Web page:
"Oh my grandma, what big ears you have."
While a group of British doctors were not trying to add some science to the Little Red Riding Hood tale, they did think it might be interesting to find out if older people's ears are actually bigger, or if it's just an illusion.
The doctors measured the ears of nearly 200 patients, from the top of the ear to the end of the lobe. The doctors pooled their data and analyzed it, taking into account such things as natural variations in ear size, as well as earring wearing.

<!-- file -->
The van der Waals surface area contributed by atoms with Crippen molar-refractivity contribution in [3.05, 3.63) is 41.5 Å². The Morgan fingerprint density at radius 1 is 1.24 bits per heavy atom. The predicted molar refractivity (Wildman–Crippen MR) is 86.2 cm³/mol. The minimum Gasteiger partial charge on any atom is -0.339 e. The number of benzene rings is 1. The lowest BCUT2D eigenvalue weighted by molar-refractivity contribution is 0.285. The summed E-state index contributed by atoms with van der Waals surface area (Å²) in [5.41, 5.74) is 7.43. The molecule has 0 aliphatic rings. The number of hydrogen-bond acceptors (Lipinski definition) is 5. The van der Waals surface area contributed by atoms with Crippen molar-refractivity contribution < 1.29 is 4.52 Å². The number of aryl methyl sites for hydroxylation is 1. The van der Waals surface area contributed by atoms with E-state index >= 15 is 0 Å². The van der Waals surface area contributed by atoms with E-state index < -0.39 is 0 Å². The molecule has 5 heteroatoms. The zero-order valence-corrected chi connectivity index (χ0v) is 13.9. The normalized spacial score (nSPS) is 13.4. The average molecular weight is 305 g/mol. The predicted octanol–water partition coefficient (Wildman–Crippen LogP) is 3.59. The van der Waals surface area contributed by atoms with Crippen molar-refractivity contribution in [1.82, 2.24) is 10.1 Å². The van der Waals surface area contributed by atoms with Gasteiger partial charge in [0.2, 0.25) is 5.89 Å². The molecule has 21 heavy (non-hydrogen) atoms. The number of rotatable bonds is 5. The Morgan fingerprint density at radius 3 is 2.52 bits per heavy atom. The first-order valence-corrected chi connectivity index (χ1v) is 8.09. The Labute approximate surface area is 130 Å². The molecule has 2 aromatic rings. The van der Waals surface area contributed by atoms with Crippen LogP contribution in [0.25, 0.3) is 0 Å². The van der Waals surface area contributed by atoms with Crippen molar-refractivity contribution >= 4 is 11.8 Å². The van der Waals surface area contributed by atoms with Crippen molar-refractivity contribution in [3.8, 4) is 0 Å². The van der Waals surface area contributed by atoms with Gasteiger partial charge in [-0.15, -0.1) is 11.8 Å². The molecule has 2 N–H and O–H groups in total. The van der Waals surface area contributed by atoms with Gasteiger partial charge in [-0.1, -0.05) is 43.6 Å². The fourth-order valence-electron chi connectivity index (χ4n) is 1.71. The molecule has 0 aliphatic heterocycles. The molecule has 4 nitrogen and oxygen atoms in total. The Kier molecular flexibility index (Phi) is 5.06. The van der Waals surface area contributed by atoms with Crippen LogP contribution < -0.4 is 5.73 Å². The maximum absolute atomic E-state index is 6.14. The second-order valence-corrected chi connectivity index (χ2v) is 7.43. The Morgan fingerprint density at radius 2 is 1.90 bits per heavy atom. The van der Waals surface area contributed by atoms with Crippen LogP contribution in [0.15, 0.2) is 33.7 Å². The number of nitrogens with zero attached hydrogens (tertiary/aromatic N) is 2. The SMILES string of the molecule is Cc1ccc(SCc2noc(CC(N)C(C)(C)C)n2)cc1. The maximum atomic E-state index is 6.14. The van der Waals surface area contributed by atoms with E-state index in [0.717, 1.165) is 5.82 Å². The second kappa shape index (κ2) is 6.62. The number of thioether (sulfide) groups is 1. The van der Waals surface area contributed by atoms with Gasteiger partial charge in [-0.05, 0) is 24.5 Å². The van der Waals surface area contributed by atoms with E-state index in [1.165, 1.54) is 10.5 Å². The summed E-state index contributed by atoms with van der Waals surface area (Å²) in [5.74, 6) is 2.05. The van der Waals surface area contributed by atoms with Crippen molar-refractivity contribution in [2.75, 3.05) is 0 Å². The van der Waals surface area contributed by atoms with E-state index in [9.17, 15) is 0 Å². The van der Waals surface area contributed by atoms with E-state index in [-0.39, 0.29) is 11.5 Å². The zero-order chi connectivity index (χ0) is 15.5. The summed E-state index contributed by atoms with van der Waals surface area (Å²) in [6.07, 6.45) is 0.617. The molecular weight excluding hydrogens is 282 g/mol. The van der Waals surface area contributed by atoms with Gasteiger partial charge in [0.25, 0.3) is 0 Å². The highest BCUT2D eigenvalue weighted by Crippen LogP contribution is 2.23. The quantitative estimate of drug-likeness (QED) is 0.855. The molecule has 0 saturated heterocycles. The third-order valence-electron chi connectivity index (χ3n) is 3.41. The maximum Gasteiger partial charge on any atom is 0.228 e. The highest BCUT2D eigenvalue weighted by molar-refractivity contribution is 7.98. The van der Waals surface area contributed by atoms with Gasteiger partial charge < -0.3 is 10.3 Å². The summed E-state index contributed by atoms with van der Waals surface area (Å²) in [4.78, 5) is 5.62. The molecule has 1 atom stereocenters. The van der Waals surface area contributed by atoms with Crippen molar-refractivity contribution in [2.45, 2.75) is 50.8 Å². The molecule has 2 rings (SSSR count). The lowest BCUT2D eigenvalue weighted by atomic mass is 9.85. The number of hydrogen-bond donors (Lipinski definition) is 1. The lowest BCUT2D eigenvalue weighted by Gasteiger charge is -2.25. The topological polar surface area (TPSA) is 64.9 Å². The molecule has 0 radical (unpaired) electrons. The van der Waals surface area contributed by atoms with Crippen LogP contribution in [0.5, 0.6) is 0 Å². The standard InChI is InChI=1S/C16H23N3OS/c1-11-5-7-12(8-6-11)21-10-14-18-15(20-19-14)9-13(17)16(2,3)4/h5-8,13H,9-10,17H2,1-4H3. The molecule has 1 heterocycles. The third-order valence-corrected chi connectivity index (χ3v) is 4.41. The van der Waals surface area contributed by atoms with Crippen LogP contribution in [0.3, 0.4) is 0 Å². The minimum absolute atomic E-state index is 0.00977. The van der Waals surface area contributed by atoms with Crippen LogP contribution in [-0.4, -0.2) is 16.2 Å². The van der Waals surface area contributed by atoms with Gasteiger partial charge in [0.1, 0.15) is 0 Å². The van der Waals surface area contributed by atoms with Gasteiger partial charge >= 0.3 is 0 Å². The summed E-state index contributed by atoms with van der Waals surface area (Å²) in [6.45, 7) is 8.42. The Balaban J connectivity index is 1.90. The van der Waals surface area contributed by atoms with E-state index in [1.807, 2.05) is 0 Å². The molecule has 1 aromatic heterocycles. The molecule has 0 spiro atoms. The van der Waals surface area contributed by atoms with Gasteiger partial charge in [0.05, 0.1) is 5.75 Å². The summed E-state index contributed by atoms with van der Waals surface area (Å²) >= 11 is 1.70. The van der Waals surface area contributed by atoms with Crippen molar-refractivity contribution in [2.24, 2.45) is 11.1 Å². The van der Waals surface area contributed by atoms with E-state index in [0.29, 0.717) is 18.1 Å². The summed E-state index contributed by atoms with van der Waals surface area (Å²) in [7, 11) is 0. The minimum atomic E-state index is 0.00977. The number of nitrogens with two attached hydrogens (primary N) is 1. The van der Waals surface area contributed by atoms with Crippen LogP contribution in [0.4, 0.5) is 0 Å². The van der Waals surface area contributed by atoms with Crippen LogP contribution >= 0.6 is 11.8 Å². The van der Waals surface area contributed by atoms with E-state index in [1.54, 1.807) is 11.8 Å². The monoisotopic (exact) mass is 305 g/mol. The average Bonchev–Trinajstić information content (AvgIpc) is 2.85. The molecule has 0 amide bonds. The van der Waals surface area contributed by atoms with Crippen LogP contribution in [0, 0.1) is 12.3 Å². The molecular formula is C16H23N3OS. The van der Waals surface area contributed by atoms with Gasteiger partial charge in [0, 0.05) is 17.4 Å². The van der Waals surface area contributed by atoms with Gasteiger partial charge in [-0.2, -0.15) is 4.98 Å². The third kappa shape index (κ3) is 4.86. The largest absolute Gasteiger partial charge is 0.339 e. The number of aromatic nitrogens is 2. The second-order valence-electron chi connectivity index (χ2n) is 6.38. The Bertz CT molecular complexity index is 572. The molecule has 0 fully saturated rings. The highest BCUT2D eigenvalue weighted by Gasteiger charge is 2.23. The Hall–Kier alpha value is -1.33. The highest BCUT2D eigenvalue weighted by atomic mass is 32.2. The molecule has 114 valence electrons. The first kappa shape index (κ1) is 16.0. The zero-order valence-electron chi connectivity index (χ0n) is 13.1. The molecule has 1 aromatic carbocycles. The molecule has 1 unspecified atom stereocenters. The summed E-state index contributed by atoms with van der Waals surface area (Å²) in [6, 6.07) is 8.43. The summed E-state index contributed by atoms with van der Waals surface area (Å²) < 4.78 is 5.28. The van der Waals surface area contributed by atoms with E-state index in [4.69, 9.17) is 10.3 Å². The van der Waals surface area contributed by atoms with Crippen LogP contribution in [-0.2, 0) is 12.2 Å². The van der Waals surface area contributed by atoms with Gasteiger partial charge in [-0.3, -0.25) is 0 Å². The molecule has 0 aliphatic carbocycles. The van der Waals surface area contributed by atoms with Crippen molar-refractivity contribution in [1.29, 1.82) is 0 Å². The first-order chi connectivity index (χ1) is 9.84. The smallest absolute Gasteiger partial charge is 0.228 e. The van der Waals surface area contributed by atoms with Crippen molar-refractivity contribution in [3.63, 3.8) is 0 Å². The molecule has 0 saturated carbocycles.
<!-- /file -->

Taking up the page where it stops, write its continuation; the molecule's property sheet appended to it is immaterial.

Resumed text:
Sure enough, they found that ears do grow a tiny bit each year, enough to add up to about half an inch over fifty years for both men and women. Although mens' ears are on average larger than womens', the growth is about the same.
James Heathcote, who was in charge of the study, theorized that ears grow throughout life because they are made of cartilage. Cartilage continues to grow, unlike bone, which normally stops growing sometime after puberty.